Despite the annual legislative session being a largely ceremonial gathering, many will watch for cues on how Chinese policymakers intend to boost the nation's flagging growth and overcome the trade row with the US.
Thousands of delegates from across China have descended on Beijing to attend the annual gathering of the National People's Congress (NPC), which kicks off on Tuesday and ends next Friday (March 5-15).
The NPC is often viewed as a flaccid legislature whose role is largely ceremonial. Its delegates are expected to give their stamp of approval to decisions that have already been agreed upon by senior leaders of the Communist Party of China (CPC). The NPC, which has been meeting since 1954, has never rejected a proposed law.
Simultaneously, the Chinese People's Political Consultative Conference, a political advisory body, will also convene. The meetings are typically called the "Two Sessions."
Observers say discussions at the Great Hall of the People in Beijing are likely to revolve around economic and trade issues, as the meeting comes amid growing pressure on Beijing to reverse China's economic slowdown and resolve the trade spat with the United States.
On Tuesday, Chinese Premier Li Keqiang will deliver his government's work report to NPC delegates, which will set targets for GDP expansion, inflation, fiscal spending and other factors.
Analysts expect this year's GDP growth target to be between 6 and 6.5 percent — lower than in previous years. Over the next two years, the government needs growth of over 6 percent to reach its goal of doubling GDP and income from 2010 to 2020.
In 2018, China's economy expanded at its slowest pace in almost three decades, with GDP growth slowing to a 28-year low of 6.6 percent. To boost growth, some analysts expect more fiscal and monetary easing, in the form of a cut in the value-added-tax rate and an increase in credit growth.
The challenges facing the Chinese economy include decreased public investment and weak consumer confidence, as well as a huge debt pile and growing stresses in the shadow banking sector. The Chinese government is also slow when it comes to reforming the nation's inefficient state-owned enterprises.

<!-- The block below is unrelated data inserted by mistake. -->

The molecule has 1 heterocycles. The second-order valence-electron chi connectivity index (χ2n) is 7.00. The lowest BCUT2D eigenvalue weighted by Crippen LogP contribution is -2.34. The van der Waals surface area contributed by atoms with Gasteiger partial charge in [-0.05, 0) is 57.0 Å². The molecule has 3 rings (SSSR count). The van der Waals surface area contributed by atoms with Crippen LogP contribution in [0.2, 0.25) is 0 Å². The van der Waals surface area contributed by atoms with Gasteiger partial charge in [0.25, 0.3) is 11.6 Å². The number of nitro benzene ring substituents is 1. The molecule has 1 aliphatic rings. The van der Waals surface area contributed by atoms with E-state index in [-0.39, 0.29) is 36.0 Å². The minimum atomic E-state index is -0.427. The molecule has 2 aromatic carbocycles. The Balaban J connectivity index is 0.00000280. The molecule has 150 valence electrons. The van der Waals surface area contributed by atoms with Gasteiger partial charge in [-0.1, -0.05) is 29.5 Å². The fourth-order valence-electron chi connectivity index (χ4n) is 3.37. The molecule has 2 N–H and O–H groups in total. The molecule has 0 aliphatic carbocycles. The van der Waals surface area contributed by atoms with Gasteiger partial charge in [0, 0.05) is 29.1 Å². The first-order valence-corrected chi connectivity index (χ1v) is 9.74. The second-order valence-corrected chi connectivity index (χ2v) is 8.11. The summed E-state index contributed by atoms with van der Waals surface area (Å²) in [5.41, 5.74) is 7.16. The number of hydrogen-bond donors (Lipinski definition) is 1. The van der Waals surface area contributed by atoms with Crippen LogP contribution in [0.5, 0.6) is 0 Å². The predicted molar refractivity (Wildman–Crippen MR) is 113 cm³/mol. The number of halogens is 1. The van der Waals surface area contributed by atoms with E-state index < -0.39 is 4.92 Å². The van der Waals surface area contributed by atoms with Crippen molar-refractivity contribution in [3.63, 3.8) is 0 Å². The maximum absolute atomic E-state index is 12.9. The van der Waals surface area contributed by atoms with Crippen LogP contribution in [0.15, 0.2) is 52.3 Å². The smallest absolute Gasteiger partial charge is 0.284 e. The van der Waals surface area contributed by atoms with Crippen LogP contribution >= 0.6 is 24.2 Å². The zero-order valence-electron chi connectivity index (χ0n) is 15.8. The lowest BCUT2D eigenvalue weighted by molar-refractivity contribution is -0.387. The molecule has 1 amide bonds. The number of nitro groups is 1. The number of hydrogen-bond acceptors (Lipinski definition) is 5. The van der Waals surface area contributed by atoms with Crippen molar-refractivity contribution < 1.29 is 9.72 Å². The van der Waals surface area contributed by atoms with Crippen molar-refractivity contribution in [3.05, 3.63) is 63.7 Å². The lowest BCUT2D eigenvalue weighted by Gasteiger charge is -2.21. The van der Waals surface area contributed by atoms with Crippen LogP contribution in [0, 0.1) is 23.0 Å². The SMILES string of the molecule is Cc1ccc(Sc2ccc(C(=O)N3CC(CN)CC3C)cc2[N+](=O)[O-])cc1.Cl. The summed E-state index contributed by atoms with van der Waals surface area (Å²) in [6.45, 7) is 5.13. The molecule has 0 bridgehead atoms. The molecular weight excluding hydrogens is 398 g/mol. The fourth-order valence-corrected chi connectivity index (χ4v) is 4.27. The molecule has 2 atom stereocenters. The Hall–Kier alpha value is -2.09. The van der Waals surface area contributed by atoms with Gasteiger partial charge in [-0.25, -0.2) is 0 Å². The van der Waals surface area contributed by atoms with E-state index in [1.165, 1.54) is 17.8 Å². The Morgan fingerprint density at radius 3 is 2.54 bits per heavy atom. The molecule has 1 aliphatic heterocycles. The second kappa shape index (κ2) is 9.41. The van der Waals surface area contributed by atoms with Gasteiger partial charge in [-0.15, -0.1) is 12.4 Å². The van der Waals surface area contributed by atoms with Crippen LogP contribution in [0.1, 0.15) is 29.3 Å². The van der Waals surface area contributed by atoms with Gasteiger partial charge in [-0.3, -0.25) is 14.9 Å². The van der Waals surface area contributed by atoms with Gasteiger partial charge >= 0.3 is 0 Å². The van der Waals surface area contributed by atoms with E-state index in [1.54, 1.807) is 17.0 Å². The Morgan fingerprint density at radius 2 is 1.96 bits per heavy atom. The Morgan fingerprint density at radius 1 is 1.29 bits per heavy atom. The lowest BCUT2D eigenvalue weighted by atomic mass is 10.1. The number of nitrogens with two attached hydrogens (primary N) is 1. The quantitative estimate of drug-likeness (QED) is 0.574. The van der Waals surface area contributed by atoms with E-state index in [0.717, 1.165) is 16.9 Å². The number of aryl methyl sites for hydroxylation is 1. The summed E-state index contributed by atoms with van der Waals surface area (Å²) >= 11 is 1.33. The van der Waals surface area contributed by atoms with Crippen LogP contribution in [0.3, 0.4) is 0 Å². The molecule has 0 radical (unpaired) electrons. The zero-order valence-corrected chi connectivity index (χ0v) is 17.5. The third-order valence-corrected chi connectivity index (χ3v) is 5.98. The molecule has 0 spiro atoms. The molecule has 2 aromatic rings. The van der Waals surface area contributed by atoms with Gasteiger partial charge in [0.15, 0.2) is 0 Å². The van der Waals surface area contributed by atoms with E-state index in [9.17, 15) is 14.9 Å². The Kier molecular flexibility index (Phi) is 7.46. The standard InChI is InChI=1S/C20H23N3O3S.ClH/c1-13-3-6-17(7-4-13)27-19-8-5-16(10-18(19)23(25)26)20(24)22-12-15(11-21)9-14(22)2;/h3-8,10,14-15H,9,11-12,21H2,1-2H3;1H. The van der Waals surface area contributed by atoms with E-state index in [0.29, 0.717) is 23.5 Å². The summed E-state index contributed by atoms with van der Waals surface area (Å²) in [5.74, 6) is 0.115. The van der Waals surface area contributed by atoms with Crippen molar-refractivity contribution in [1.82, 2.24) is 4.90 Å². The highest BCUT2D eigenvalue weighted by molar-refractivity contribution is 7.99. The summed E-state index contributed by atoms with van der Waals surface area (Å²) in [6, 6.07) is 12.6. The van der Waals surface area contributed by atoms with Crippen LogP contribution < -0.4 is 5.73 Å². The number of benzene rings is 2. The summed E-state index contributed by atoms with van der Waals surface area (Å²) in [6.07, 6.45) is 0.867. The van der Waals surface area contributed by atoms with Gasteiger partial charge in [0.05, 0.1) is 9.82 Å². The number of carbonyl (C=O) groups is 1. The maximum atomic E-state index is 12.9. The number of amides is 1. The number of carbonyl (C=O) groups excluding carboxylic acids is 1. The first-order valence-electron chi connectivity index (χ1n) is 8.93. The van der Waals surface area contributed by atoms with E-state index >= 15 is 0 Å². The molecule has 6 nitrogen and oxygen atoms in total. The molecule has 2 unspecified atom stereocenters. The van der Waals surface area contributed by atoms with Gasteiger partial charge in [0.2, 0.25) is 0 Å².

Experts say the Chinese financial system remains vulnerable to crises, although the government has taken steps over the past couple of years to reduce risks.
"The opaque lending by the shadow banking system has collapsed. And an increase in defaults shows how crisis-prone the financial system remains," Max Zenglein, an economist at the Mercator Institute for China Studies (MERICS) in Berlin, told DW. "For the government, combating risks in the financial system will remain a key area for ensuring economic stability in 2019," he added.
Compared to a decade ago, China's economy is now less dependent on exports and manufacturing, with the service sector and consumption playing a more important role in supporting growth.
Still, mounting trade tensions with the United States have restrained investment and impacted the growth outlook, particularly for the export-oriented sectors.
Both the US and China have slapped billions of dollars worth of tariffs on each other's goods and are currently negotiating a deal to end the dispute. Fears abound over China's growth taking another hit if a three-month truce ends in March without any deal in place.
"I have heard about factories in Zhejiang, Jiangsu and Guangdong provinces suspending operations as they try to figure out the impact of the trade conflict on their businesses," He Jiangbing, a Chinese economic analyst, told DW in February.
"Some of our US clients have already moved their orders to Southeast Asia where the labor costs are lower than here," said Cheng Renyong, president of Hemaosheng Socks Co. Ltd. "It's had a big impact on us. The impact will get worse if the trade war between China and the US escalates, especially in the number of orders which will greatly affect us."
No forced tech transfers?
In a bid to address US concerns over trade and intellectual property theft, NPC delegates are expected to rubber stamp a series of policies, including a proposed new foreign investment law.
"The law will specifically ask local governments not to force foreign companies to transfer core technologies to their Chinese counterparts," said analyst He Jiangbing.
At a news conference on Monday, NPC spokesman Zhang Yesui reiterated Beijing's desire to find a mutually acceptable resolution to the tariff dispute with the US.
The new foreign investment law comes after Beijing further opened up the Chinese automotive and financial sectors last year.
Despite the new measures to create a level-playing field on the Chinese market, state capitalism continues to dominate Chinese economic policy, say analysts. "The government leaves nothing to chance when it comes to making China more technologically independent from foreign countries or achieving growth targets," MERICS analyst Zenglein said.
"Private companies play an important role in strategic areas such as artificial intelligence or the IT sector. As a result, the party is also expanding its control there to ensure that national goals are achieved."